The Postindustrial Paradigm Shift: From Roles to Relationships

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Abstract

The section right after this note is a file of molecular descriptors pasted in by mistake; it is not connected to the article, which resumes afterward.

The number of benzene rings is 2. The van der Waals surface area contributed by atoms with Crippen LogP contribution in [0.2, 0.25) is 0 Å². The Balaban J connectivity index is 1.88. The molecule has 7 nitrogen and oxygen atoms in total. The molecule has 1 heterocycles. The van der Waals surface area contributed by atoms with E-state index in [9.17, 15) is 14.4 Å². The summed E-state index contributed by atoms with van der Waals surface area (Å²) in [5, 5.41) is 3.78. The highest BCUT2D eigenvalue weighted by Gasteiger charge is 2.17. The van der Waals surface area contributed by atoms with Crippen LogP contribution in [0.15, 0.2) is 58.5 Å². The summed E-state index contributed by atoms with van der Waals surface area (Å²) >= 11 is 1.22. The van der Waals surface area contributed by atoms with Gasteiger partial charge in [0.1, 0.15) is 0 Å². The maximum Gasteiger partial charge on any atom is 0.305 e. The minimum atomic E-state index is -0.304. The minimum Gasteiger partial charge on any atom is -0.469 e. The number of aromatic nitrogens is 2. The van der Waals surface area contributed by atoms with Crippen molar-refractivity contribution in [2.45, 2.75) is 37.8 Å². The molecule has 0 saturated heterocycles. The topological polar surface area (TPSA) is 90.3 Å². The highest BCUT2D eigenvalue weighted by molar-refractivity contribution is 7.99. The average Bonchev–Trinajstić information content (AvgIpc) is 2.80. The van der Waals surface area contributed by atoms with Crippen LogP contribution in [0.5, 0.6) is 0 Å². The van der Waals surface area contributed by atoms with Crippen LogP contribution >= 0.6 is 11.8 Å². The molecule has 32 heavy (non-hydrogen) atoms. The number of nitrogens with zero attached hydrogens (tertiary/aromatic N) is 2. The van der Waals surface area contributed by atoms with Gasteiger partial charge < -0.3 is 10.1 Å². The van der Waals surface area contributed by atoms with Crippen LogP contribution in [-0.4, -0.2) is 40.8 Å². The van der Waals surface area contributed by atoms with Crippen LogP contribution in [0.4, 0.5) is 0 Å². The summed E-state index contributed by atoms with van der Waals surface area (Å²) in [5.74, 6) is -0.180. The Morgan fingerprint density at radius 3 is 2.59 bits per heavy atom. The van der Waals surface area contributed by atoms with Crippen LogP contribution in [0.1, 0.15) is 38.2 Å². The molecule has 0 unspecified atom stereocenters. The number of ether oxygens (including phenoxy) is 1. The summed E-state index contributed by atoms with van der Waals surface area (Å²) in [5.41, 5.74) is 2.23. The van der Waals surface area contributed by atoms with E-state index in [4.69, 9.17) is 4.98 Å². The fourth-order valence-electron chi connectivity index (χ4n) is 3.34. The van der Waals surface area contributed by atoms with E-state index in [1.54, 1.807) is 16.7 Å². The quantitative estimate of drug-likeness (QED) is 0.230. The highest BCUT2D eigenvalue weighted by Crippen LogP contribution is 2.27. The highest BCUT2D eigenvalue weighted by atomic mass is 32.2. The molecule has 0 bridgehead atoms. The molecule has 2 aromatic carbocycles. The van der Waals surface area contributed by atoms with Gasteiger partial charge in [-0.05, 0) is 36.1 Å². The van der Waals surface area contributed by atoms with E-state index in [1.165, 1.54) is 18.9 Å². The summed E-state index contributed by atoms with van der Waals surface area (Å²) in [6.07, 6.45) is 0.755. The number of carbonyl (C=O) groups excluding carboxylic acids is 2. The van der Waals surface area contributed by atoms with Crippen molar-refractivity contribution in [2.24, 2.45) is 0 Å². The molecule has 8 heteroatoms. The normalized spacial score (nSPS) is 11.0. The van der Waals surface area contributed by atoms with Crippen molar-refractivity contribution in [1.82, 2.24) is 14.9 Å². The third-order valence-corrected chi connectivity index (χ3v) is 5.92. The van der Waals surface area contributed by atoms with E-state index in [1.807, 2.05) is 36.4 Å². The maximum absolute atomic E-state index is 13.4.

Originally published in Contemporary Psychology: APA Review of Books, 1994, Vol 39(2), 197–198. Reviews the book, Post-Industrial Lives: Roles and Relationships in the 21st Century by Jerald Hage and Charles H. Powers (1992). The authors examine a process of role redefinition to explain the social transformation evident in both personal and work contexts; they predict that individuals, as a result of role conflict and strain, will increase the numbers and kinds of their roles. Furthermore, they describe a need for creativity and use of more “complex selves” to adapt to postindustrial society. The text addresses the question of how society itself is being affected by adding a meso level to the analysis–the creation of systemic networks. Concepts of complex role matrices and interorganizational networks are used to describe new modes of social integration, role networks are the postindustrial source of organizational coherence. This work is remarkably readable, punctuated as it is by examples that will be familiar to most readers. Key tables that summarize or illustrate concepts, comparisons, and models help make the material accessible to a broad readership. (PsycINFO Database Record (c) 2006 APA, all rights reserved)

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